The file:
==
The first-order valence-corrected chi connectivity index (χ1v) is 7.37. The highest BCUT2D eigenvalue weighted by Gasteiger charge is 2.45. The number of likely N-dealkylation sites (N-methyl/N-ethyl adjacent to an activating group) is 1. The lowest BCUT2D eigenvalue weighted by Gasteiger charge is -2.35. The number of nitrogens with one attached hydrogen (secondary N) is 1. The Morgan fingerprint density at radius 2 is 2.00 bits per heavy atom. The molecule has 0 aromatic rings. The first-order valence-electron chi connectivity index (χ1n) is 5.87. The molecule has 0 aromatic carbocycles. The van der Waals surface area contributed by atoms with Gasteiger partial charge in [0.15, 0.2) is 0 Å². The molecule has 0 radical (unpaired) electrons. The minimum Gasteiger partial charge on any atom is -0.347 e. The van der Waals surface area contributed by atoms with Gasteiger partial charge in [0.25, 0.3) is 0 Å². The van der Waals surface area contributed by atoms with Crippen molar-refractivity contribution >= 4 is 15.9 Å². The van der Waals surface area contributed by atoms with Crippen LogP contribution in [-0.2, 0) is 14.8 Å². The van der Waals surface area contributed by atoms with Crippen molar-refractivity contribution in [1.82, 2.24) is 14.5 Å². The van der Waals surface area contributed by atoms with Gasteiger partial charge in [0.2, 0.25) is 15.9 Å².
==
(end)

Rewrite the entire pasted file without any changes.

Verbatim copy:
The first-order valence-corrected chi connectivity index (χ1v) is 7.37. The highest BCUT2D eigenvalue weighted by Gasteiger charge is 2.45. The number of likely N-dealkylation sites (N-methyl/N-ethyl adjacent to an activating group) is 1. The lowest BCUT2D eigenvalue weighted by Gasteiger charge is -2.35. The number of nitrogens with one attached hydrogen (secondary N) is 1. The Morgan fingerprint density at radius 2 is 2.00 bits per heavy atom. The molecule has 0 aromatic rings. The first-order valence-electron chi connectivity index (χ1n) is 5.87. The molecule has 0 aromatic carbocycles. The van der Waals surface area contributed by atoms with Gasteiger partial charge in [0.15, 0.2) is 0 Å². The molecule has 0 radical (unpaired) electrons. The minimum Gasteiger partial charge on any atom is -0.347 e. The van der Waals surface area contributed by atoms with Gasteiger partial charge in [0.25, 0.3) is 0 Å². The van der Waals surface area contributed by atoms with Crippen molar-refractivity contribution >= 4 is 15.9 Å². The van der Waals surface area contributed by atoms with Crippen LogP contribution in [-0.2, 0) is 14.8 Å². The van der Waals surface area contributed by atoms with Crippen molar-refractivity contribution in [1.82, 2.24) is 14.5 Å². The van der Waals surface area contributed by atoms with Gasteiger partial charge in [0.2, 0.25) is 15.9 Å².